August 14, 2019 09:17:38
NSW Police are today expected to charge a man accused of launching a stabbing rampage in Sydney’s CBD, which left one woman dead and another injured, with murder.
- Police have spent the night gathering evidence at the accused stabber’s house in Marayong, western Sydney
- A neighbour has described him as a “quiet, unsociable computer nerd”
- Mr Ney is now under police guard at the Royal Prince Alfred Hospital after undergoing surgery
Officers spent hours raiding Mert Ney’s home in Marayong in western Sydney this morning, and detectives were seen collecting a number of bags of evidence from the Percy Street house.
Neighbours told the ABC that Mr Ney, 20, shared the house with his mother and sister.
One neighbour, Jeff, who did not provide his last name, said it was a “bit scary” when he was watching the news and realised the accused was his neighbour.
“I recognised his face straight away … it’s evil, what do you say,” he said.
“We thought he was a very quiet computer nerd, quite frankly. We had very little to do with him.”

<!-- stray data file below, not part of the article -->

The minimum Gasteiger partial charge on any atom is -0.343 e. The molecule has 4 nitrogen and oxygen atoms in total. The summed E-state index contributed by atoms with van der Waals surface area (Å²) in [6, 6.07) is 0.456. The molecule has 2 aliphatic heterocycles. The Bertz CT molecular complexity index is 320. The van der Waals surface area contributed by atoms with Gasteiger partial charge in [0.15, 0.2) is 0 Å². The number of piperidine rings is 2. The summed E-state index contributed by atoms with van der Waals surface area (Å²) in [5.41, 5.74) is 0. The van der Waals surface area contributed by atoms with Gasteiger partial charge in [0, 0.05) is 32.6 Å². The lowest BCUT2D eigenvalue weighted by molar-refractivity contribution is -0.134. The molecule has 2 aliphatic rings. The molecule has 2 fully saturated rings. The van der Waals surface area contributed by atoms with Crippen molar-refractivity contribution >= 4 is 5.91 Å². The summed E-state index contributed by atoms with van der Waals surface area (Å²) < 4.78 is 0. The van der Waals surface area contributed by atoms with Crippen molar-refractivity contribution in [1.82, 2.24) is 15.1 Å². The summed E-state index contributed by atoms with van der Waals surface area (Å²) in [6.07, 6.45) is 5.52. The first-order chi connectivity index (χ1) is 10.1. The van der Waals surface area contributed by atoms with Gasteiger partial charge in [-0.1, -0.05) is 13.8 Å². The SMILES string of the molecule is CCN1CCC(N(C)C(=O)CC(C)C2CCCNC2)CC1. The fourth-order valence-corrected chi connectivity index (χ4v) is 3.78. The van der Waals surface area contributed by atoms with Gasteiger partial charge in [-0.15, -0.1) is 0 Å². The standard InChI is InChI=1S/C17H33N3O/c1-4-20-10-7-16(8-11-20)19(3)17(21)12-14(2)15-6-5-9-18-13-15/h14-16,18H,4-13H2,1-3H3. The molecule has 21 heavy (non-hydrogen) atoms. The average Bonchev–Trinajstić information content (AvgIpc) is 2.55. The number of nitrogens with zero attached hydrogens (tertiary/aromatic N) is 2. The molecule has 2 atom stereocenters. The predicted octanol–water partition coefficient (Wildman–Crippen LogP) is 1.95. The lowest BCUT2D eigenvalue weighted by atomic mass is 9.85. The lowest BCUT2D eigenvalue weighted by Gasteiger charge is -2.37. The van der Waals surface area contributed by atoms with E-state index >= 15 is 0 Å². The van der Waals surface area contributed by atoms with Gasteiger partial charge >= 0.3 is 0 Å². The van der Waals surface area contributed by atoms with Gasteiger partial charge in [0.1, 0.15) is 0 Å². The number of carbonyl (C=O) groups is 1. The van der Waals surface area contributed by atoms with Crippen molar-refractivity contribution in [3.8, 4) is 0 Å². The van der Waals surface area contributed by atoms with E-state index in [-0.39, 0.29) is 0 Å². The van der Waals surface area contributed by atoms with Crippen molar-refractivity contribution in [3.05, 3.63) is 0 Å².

Strike Force Lalchere was established this morning to investigate the circumstances of the attack and their inquiries will be supported by the Terrorism Investigation Squad.
Mr Ney was apprehended by a group of bystanders and firefighters yesterday afternoon after he was seen walking along York Street with a large butcher’s knife.
A 41-year-old woman he alleged stabbed in the shoulder was found by police inside a hotel.
She remains in a stable condition in Sydney’s St Vincent’s Hospital.
After Mr Ney’s dramatic arrest on Wynyard Street, police found the body of a 24-year-old woman in a nearby apartment block on Clarence Street.
A source close to the investigation has told the ABC the woman was a sex worker.
Police said initial inquiries indicated the man had gone to the unit for an appointment about 1.30pm and was captured on CCTV leaving the building about 1.50pm.
Mr Ney is now under police guard at the Royal Prince Alfred Hospital and has undergone surgery for a laceration to his knee.
Police said it was “unclear” when he would be deemed medically fit to speak to investigators.
Mr Ney has a history of mental health problems, drug abuse and homelessness, according to police.
A neighbour told the ABC his mother had been left heartbroken by yesterday’s events.
Police Commissioner Mick Fuller said a USB stick linked to the alleged offender suggested he had “some ideologies” in relation to terrorism but that the incident was not being classed as a terrorist act.
“[It was] information [on] mass deaths and mass casualties around the world, namely from North America and New Zealand,” he said.
“He was known to police but his history was unremarkable.”
The USB stick and a mobile phone were being forensically analysed, police said.
August 14, 2019 08:17:23